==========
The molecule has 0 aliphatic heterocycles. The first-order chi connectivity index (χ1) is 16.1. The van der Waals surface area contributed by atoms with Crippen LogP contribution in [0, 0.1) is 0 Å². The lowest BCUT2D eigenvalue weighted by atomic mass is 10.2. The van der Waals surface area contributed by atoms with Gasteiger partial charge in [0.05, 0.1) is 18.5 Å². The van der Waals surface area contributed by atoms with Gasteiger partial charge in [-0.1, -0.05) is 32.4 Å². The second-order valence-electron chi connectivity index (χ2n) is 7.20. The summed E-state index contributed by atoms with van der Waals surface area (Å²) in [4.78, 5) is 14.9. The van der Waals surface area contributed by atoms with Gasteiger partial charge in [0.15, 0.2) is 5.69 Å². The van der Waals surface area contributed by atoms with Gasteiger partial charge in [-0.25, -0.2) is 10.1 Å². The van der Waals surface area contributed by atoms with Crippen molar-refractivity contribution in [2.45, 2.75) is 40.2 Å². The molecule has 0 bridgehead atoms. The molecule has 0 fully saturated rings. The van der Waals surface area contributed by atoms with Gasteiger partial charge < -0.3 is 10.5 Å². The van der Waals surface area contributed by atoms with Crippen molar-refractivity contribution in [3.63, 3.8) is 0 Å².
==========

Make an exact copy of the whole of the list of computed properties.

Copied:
The molecule has 0 aliphatic heterocycles. The first-order chi connectivity index (χ1) is 16.1. The van der Waals surface area contributed by atoms with Crippen LogP contribution in [0, 0.1) is 0 Å². The lowest BCUT2D eigenvalue weighted by atomic mass is 10.2. The van der Waals surface area contributed by atoms with Gasteiger partial charge in [0.05, 0.1) is 18.5 Å². The van der Waals surface area contributed by atoms with Gasteiger partial charge in [-0.1, -0.05) is 32.4 Å². The second-order valence-electron chi connectivity index (χ2n) is 7.20. The summed E-state index contributed by atoms with van der Waals surface area (Å²) in [4.78, 5) is 14.9. The van der Waals surface area contributed by atoms with Gasteiger partial charge in [0.15, 0.2) is 5.69 Å². The van der Waals surface area contributed by atoms with Gasteiger partial charge in [-0.25, -0.2) is 10.1 Å². The van der Waals surface area contributed by atoms with Crippen molar-refractivity contribution in [2.45, 2.75) is 40.2 Å². The molecule has 0 bridgehead atoms. The molecule has 0 fully saturated rings. The van der Waals surface area contributed by atoms with Gasteiger partial charge < -0.3 is 10.5 Å². The van der Waals surface area contributed by atoms with Crippen molar-refractivity contribution in [3.63, 3.8) is 0 Å².